A Delaware Bankruptcy Court has tentatively approved the transfer of the day-to-day operation of Cedar Haven, the former county home, along with most of its non-real estate assets, to New Jersey-based personal care home operator Allaire Health Services, LLC.

Allaire and Cedar Haven’s current bankrupt operator, Cedar Haven Acquisition, LLC (“CHALLC”), signed an Asset Purchase Agreement on Jan. 15, which the bankruptcy court approved on Jan. 16.

Under the agreement, Allaire will pay $1,000,000 to buy the tangible assets used to operate Cedar Haven, including furniture, equipment, supplies, vehicles, tools, phones, and computers.

The $1,000,000 payment will not go to CHALLC’s owners. Instead, it will be held by the bankruptcy trustee and used to pay CHALLC’s creditors.

Allaire will assume responsibility for contracts with suppliers, resident agreements, and government permits and licenses needed to operate.

Allaire will also take over CHALLC’s lease for the Cedar Haven building and real estate, which have been owned by 590 South 5th Avenue, LLC., since the county sold the home in 2014.

The sale and transfer of operations is subject to a number of contract conditions, approval by the Pennsylvania Department of Health, and the issuance of an operating license to Allaire. It cannot be completed (“closed”) until those conditions are satisfied.

The Asset Purchase Agreement does not state a specific or estimated closing date.

If the deal goes through, Cedar Haven would no longer be involved in the CHALLC bankruptcy proceedings.

Allaire was founded by CEO Benjamin Kurland in 2015. The company currently operates two facilities in New Jersey, a Morris County facility, Morris View Health Center, and a Monmouth County facility, now called Allaire Rehab and Nursing. It also operates Grandview Nursing and Rehabilitation in Danville, Pennsylvania.

“At the end of the day, good care is good business,” Kurlan had told the Morris County freeholders in 2017 when presenting his company’s plan for Morris View.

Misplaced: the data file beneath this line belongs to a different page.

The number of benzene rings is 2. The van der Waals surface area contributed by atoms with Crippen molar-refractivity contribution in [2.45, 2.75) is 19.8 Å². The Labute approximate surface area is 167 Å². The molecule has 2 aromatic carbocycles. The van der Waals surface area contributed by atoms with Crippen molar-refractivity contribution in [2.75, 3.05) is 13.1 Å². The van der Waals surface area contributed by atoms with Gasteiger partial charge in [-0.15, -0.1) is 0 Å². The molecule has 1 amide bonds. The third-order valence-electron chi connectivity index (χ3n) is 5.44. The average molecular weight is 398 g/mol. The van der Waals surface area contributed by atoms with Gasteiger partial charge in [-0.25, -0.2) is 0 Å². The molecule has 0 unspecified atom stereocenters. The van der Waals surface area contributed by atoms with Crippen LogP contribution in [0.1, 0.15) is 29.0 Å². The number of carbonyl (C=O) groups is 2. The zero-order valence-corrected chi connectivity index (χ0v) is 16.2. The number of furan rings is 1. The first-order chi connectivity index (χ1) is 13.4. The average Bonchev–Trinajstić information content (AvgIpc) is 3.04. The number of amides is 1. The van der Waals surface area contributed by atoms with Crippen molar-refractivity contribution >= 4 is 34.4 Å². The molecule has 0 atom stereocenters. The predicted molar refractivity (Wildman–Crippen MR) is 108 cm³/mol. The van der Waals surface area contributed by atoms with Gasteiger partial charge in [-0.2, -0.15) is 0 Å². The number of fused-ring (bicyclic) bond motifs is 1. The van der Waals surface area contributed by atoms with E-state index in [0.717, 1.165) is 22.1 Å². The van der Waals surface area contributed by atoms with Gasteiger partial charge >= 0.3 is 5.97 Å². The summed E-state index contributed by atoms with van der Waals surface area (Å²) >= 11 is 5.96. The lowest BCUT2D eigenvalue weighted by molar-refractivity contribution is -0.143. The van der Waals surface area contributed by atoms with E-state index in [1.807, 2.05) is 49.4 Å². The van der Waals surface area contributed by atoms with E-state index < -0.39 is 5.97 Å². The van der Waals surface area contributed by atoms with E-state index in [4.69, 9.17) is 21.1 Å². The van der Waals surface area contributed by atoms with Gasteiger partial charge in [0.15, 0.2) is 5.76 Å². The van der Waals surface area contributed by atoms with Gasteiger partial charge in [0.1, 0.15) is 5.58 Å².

Morris View Healthcare has had no serious deficiencies in the time since Allaire acquired it, according to a ProPublica database of U.S. Centers for Medicare and Medicaid Services deficiency reports. The same goes for Grandview and Allaire Rehab and Nursing.

According to Medicare.gov, Allaire Rehab & Nursing and Grandview have a two of five stars, or a “below average,” health inspections rating. Morris View has a three of five stars, or an “average,” health inspections rating. For context, Cedar Haven has a four of five stars, or “above average,” rating in the same database.

Allaire also bid to acquire Berks Heim, the Berks County home, in 2018, but the county commissioners ultimately decided not to sell it.

What happens to employees?

The Asset Purchase Agreement does not guarantee that current employees will have a job with Allaire, and says that “[CHALLC] shall, as of the [transfer date,] terminate the employment of all Facility Employees.”

But, the agreement goes on to say that “[Allaire] shall offer to hire at least a number of Facility Employees sufficient not to trigger notice requirements under the WARN Laws.”

WARN, the Worker Adjustment and Retraining Notification Act, is a federal law requiring most employers with 100 or more employees to provide 60 days advance notification of “mass layoffs,” usually more than 50 employees.

Allaire would also be required to provide group health insurance to any former CHALLC employee it hires, if that employee had similar coverage through CHALLC.

Previous coverage

Cedar Haven bankruptcy: Latest patient care report finds no major problems (12/30/19)

Cedar Haven Bankruptcy: Search for buyer continues, first patient care report filed (11/5/19)

Court appoints Cedar Haven patient care watchdog at bankruptcy hearing (9/6/19)

Commissioners thank two longtime county employees for service, decline to pursue Cedar Haven buy-back (8/16/19)

Bankrupt Cedar Haven owner seeks court permission for brokered sale (8/15/19)

Cedar Haven owner files for bankruptcy, citing millions in debt (8/6/19)

How do the Commissioners judge the Cedar Haven sale five years later? (7/25/19)

UPDATE: This story was updated at 8:10 a.m. to clarify that the $1,000,000 payment will be held by the bankruptcy trustee, and will not go to CHALLC’s owners.

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Davis Shaver contributed reporting to this article.

Chris Coyle writes primarily on government, the courts, and business. He retired as an attorney at the end of 2018, after concentrating for nearly four decades on civil and criminal litigation and trials. A career highlight was successfully defending a retired Pennsylvania state trooper who was accused,...


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